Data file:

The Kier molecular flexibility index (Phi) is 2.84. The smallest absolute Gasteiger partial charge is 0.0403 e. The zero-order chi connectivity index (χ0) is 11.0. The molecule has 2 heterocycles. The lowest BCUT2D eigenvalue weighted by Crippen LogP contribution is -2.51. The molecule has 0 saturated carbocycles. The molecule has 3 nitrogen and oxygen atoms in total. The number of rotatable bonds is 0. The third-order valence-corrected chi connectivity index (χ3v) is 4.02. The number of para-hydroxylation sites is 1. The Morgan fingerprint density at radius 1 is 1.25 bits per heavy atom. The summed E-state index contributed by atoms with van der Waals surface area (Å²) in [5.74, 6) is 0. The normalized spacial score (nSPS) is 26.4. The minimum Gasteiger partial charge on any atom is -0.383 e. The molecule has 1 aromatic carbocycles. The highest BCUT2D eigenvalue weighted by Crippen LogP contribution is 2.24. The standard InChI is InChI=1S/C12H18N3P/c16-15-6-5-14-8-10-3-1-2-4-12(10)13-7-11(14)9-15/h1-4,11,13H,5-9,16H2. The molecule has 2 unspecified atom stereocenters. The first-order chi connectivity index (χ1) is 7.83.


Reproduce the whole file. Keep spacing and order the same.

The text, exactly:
The Kier molecular flexibility index (Phi) is 2.84. The smallest absolute Gasteiger partial charge is 0.0403 e. The zero-order chi connectivity index (χ0) is 11.0. The molecule has 2 heterocycles. The lowest BCUT2D eigenvalue weighted by Crippen LogP contribution is -2.51. The molecule has 0 saturated carbocycles. The molecule has 3 nitrogen and oxygen atoms in total. The number of rotatable bonds is 0. The third-order valence-corrected chi connectivity index (χ3v) is 4.02. The number of para-hydroxylation sites is 1. The Morgan fingerprint density at radius 1 is 1.25 bits per heavy atom. The summed E-state index contributed by atoms with van der Waals surface area (Å²) in [5.74, 6) is 0. The normalized spacial score (nSPS) is 26.4. The minimum Gasteiger partial charge on any atom is -0.383 e. The molecule has 1 aromatic carbocycles. The highest BCUT2D eigenvalue weighted by Crippen LogP contribution is 2.24. The standard InChI is InChI=1S/C12H18N3P/c16-15-6-5-14-8-10-3-1-2-4-12(10)13-7-11(14)9-15/h1-4,11,13H,5-9,16H2. The molecule has 2 unspecified atom stereocenters. The first-order chi connectivity index (χ1) is 7.83.